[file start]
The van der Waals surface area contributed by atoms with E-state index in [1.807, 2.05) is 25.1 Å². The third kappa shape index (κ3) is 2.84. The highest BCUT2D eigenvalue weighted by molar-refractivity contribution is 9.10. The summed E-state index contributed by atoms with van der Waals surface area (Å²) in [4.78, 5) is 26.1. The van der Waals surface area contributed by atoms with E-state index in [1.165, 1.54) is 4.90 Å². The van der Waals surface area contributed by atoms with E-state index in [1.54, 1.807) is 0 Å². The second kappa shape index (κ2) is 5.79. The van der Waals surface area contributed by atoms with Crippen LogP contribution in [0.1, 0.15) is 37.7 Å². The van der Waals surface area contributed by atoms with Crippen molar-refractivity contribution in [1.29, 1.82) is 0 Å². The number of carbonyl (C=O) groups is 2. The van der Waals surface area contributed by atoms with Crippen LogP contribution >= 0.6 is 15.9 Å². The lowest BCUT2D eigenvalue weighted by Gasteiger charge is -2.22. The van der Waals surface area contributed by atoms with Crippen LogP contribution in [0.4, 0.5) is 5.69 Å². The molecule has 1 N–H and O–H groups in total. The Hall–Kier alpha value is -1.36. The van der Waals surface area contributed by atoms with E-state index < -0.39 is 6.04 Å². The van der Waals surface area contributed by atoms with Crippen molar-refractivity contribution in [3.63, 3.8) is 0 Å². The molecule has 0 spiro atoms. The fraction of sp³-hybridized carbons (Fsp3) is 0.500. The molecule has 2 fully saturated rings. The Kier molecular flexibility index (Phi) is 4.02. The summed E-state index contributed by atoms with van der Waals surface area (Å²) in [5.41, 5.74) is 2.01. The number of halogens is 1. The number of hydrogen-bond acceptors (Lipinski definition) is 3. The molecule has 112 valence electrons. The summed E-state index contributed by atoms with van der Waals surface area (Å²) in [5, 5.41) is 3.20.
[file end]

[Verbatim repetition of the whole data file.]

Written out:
The van der Waals surface area contributed by atoms with E-state index in [1.807, 2.05) is 25.1 Å². The third kappa shape index (κ3) is 2.84. The highest BCUT2D eigenvalue weighted by molar-refractivity contribution is 9.10. The summed E-state index contributed by atoms with van der Waals surface area (Å²) in [4.78, 5) is 26.1. The van der Waals surface area contributed by atoms with E-state index in [1.165, 1.54) is 4.90 Å². The van der Waals surface area contributed by atoms with E-state index in [1.54, 1.807) is 0 Å². The second kappa shape index (κ2) is 5.79. The van der Waals surface area contributed by atoms with Crippen LogP contribution in [0.1, 0.15) is 37.7 Å². The van der Waals surface area contributed by atoms with Crippen molar-refractivity contribution in [1.29, 1.82) is 0 Å². The number of carbonyl (C=O) groups is 2. The van der Waals surface area contributed by atoms with Crippen LogP contribution >= 0.6 is 15.9 Å². The lowest BCUT2D eigenvalue weighted by Gasteiger charge is -2.22. The van der Waals surface area contributed by atoms with Crippen LogP contribution in [0.4, 0.5) is 5.69 Å². The molecule has 1 N–H and O–H groups in total. The Hall–Kier alpha value is -1.36. The van der Waals surface area contributed by atoms with E-state index < -0.39 is 6.04 Å². The van der Waals surface area contributed by atoms with Crippen molar-refractivity contribution in [3.63, 3.8) is 0 Å². The molecule has 0 spiro atoms. The fraction of sp³-hybridized carbons (Fsp3) is 0.500. The molecule has 2 fully saturated rings. The Kier molecular flexibility index (Phi) is 4.02. The summed E-state index contributed by atoms with van der Waals surface area (Å²) in [5.41, 5.74) is 2.01. The number of halogens is 1. The number of hydrogen-bond acceptors (Lipinski definition) is 3. The molecule has 112 valence electrons. The summed E-state index contributed by atoms with van der Waals surface area (Å²) in [5, 5.41) is 3.20.